Black Rice: The African Origins of Rice Cultivation in the Americas
Few Americans identify slavery with the cultivation of rice, yet rice was a major plantation crop during the first three centuries of settlement in the Americas. Rice accompanied African slaves across the Middle Passage throughout the New World to Brazil, the Caribbean, and the southern United States. By the middle of the eighteenth century, rice plantations in South Carolina and the black slaves who worked them had created one of the most profitable economies in the world. Black Rice tells the story of the true provenance of rice in the Americas. It establishes, through agricultural and historical evidence, the vital significance of rice in West African society for a millennium before Europeans arrived and the slave trade began. The standard belief that Europeans introduced rice to West Africa and then brought the knowledge of its cultivation to the Americas is a fundamental fallacy, one which succeeds in effacing the origins of the crop and the role of Africans and African-American slaves in transferring the seed, the cultivation skills, and the cultural practices necessary for establishing it in the New World. In this vivid interpretation of rice and slaves in the Atlantic world, Judith Carney reveals how racism has shaped our historical memory and neglected this critical African contribution to the making of the Americas.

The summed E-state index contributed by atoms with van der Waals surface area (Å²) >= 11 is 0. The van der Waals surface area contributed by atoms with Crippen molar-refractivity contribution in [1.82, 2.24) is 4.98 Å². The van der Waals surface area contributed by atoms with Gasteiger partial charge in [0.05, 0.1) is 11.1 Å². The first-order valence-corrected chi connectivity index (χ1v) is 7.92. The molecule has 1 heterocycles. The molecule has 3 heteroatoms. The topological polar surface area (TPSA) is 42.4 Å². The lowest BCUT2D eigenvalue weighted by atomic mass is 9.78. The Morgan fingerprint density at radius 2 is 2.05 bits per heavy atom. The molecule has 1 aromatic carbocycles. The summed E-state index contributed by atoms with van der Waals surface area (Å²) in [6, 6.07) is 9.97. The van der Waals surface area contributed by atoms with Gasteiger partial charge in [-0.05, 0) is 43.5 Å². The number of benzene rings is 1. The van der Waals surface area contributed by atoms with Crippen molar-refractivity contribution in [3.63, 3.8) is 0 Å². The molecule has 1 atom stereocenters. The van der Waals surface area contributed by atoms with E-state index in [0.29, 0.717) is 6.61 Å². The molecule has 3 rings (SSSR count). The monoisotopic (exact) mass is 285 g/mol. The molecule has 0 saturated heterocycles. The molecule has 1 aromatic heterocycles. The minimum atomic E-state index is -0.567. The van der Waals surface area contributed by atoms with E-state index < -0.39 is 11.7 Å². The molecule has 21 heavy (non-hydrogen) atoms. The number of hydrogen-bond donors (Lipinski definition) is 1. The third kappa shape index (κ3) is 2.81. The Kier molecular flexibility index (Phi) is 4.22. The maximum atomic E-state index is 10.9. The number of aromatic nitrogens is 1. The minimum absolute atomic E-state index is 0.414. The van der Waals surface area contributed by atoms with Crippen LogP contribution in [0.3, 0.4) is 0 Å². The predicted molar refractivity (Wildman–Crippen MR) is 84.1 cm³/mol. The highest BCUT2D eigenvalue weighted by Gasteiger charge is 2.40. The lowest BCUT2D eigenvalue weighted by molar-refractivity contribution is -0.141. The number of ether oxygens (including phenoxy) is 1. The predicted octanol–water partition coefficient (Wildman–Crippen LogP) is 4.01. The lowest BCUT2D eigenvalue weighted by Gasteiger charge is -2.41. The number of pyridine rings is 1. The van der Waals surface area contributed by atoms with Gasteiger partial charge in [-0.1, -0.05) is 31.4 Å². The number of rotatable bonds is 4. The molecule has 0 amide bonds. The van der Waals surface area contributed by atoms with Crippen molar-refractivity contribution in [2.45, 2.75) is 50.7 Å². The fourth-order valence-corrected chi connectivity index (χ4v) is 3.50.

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accounts agricultural Americas areas Asian Atlantic slave trade Black Cambridge Cape Carolina rice century cereal Coast colonial contributed crop culture demands diffusion domestication early economy eighteenth century environments established European evidence Exchange experience export farming female Figure ﬁrst ﬂooding ﬂoodplains Gambia gardens Georgia glaberrima grain groups growing grown hand harvest Herskovits History important indigenous inland swamps introduction involved irrigated known labor land landscape mangrove markets mentioned method Middle milling Niger North noted origin period plantation planted planters Portuguese pounds preparation present processing production rainfall references region resulted reveals rice cultivation rice plantations rice region rice system Richards River role season seed Senegal settlement ships Sierra Leone signiﬁcance skilled slavery societies soil South Carolina task techniques throughout tidal tion transfer University Press Upper varieties West Africa West African rice wetlands women Wood World York
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